What challenges do you face with leadership in your company? Top level executives know the strengths and weaknesses of their direct reports, but are they doing most to strengthen their skills? Much like a stone tossed into a pond, the impact of leadership creates ripples throughout the entire organization. We may take for granted a leaders lack of skills and hope they improve on their own, but do they ever? Coach, mentor, and be accountable. Most important, make others accountable as well. What you save in time and expense up front could cost you greatly in the end.





Short Week Equals Short on Writing. So Here’s an Article From a Friend.

7 09 2011

Believe it or not I took the holiday weekend off and spent time with family.  Now with the short week I have been playing catch up on work so until my posts start again tomorrow, I invite you to view an article from a friend and colleague of mine.

John Ingrisano is a fellow consultant and he puts out some pretty good stuff.  I liked his recent article and think it is well worth sharing.  Read and enjoy!

To Survive the Recession, Ditch the Hunker-In-The-Bunker Mentality





When is OK No Longer OK?

31 08 2011

I recently had the opportunity to speak to a group of young professionals about leadership. During the discussion, the group brought up complacency. Their observation was that many people were just fine where they were at. One person recognized that people take into account what they hear in the news. “If we hear the economy is bad,” he concluded, “then I should be happy where I am at.” I can relate that to comments I hear from some business leaders who are happy to be doing as good as the market is. While they are not seeing growth, they are happy to at least be holding their own.

However, this satisfaction is not reflected in the news we hear. Confidence is at an all-time low. We point our finger at whichever political party or country we believe to be at fault. In the end we accept things for the way they are and move on. So when did OK become the norm?

In order to improve our outcomes, we must never settle. We must always strive to be better, both personally and professionally. When times are good, it is easy to hit cruise control. “Just keep the pace,” we say. When business drops off we wonder why. Fortunately there are leaders that say OK is not good enough. They continually strive to be better. That is what I saw in this group today. They were active, engaged and motivated. Their willingness to share ideas and be part of something bigger is exciting. In fact, their energy could help motivate others. For them, good enough isn’t good enough.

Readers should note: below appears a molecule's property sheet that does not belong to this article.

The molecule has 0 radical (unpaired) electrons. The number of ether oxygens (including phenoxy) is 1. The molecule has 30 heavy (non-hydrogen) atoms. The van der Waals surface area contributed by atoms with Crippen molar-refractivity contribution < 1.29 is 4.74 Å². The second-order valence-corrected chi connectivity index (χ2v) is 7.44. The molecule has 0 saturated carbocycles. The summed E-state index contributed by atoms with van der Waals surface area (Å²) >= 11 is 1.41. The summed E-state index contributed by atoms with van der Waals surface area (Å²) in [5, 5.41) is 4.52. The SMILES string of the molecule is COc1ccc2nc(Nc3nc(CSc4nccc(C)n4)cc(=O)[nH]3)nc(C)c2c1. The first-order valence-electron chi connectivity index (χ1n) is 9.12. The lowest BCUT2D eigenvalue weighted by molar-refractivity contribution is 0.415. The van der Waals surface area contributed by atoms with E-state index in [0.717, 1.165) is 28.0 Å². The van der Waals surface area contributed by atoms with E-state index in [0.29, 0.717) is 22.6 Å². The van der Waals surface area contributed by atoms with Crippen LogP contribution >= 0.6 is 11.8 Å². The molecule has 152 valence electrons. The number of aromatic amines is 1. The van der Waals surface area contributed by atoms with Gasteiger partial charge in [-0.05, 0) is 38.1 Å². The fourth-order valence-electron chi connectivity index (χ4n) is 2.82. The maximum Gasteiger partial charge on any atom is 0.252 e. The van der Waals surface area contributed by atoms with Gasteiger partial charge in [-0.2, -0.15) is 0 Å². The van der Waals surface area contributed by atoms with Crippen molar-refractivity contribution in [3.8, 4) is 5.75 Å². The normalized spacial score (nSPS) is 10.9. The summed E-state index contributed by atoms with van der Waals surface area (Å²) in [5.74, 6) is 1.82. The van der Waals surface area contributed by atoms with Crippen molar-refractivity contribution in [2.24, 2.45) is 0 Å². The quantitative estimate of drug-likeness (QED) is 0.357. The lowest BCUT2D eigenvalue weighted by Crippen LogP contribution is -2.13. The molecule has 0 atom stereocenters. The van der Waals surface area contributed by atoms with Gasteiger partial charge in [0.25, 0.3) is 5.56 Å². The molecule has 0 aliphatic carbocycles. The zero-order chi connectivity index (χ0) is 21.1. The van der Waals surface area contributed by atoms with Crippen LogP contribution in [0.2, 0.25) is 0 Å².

What about your organization? Are you utilizing the best talent to grow? Or are you willing to settle? You have the power to change the situation you are in. Accept the challenges around you and do something about them. More importantly, if you are unhappy or complacent about your current situation, only you can change it. Becoming settled is unsettling because if you are not willing to change your outcomes, someone else will do it for you.





What is Your Risk Factor?

31 08 2011

Business innovation, growth, profitability, and long-term success. These are traits virtually every business aspires towards. Yet how many companies do all these things? Do they all matter? What about stability, safety and being cautious in order to protect the business?

Many companies are risk averse but does that really equate to stability? If you were to speak to many leaders today they might say no. A bad economy will quickly expose what can be a company’s greatest weakness. Their unwillingness to change.

As much as we would like things to be the same, they never are and as much as we would like to avoid risk, we never can. In a recent New York Times article (http://nyti.ms/jobs_risk) Steve Lohr highlights the benefits of risk taking using the example of Apple and Steve Jobs. Because of Mr. Jobs willingness to take risks, Apple, Pixar and Next all benefited from his leadership. Apple has been the big winner. Under Job’s tenure, Apple has experienced an innovation premium with stock price. This premium is an investor’s bet that the future of the company will be even better than today because of innovation.

When done correctly, risk is actually the least risky venture of all. In order for innovation to take place, diversity in experiences, creativity and a willingness to experiment with new ways of doing things is necessary. However the greatest skills for growth are often the least developed. What are you willing to do to develop these skills in your company?